After experiencing an instance of sexual abuse and/or rape, it can take some time to recover enough emotionally to open up about the experience. Some victims require years to pass before actively acknowledging the damage caused by the assault. In the meantime, several symptoms may manifest:
- Issues at work or school. This can be a lack of focus, withdrawal from social structures, or even irritability that causes arguments with peers.
- Mood swings
- Post-traumatic stress disorder (PTSD)-related symptoms
- Psychosomatic symptoms, like ulcers or heart palpitations
- Risky behavior
If you or someone you know experienced an assault, symptoms like these indicate you should seek professional help in addressing any psychological/emotional trauma. This often means initiating therapy sessions to begin discussing your experience. This is often a turning point for many survivors in which they can finally begin the healing process.
Statute of Limitations
After filing a police report and initiating treatment for your physical and emotional damages, you might want to file a personal injury lawsuit. Each state possesses a statute of limitations that dictates the timeframe a claimant can pursue legal action after an incident. However, many states make exceptions for cases of sexual abuse and assault. Several circumstances grant extensions to a state’s statute of limitations. For instance, if the claimant discovers the true damage caused by the assault through means such as therapy, this discovery date acts in place of the date of the assault.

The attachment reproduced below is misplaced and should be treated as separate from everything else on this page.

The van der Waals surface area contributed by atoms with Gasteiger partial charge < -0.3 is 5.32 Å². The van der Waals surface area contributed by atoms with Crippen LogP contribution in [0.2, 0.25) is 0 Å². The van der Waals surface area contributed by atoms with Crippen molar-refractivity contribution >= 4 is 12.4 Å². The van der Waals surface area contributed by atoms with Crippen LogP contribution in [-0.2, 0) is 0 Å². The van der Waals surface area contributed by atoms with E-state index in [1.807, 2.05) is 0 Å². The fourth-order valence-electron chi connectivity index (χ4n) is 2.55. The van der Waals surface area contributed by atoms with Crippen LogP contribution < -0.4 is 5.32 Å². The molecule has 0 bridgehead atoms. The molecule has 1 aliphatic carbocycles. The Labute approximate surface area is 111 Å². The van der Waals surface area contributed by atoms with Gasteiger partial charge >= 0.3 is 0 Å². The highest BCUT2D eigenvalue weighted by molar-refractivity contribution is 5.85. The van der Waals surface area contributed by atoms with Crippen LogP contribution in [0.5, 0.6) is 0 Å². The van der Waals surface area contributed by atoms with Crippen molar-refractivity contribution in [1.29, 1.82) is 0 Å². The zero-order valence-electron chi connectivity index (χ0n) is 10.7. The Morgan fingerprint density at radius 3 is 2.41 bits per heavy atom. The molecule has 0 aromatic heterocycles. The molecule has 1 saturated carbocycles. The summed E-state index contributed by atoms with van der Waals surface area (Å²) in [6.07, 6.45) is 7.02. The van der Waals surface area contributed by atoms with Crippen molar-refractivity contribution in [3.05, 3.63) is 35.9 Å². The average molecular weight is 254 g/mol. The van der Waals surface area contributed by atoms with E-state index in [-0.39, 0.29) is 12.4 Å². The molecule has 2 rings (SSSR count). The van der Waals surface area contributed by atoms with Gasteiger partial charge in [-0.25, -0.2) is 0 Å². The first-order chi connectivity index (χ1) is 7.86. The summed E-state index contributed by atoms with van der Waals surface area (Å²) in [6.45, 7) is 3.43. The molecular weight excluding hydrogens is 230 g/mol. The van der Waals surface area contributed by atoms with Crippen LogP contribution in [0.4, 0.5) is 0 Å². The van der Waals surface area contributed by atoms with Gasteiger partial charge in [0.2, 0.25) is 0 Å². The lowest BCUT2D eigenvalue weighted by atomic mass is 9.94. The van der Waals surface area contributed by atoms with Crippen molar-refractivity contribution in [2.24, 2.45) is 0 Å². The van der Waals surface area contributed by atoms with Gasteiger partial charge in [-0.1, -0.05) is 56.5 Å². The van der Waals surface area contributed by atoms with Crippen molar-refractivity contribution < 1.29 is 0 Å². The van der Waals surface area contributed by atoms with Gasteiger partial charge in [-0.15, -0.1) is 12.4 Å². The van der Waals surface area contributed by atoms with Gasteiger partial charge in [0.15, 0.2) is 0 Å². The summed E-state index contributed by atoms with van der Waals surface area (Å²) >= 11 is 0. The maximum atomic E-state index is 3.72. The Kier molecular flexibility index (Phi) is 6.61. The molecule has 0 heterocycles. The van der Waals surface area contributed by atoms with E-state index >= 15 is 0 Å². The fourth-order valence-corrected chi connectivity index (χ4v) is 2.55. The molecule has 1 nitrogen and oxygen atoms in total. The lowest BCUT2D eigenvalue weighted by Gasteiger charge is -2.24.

Remember that each state makes their own laws regarding sexual abuse cases. Research your state’s specific laws to determine if you are within their statute of limitations or check with an attorney.
Personal Injury Law
Sexual assault cases fall under personal injury law. Because there is no specific sexual abuse category under personal injury, it falls under different, related categories like intentional infliction of emotional distress or civil assault/battery. In either case, you must provide evidence that supports your claim.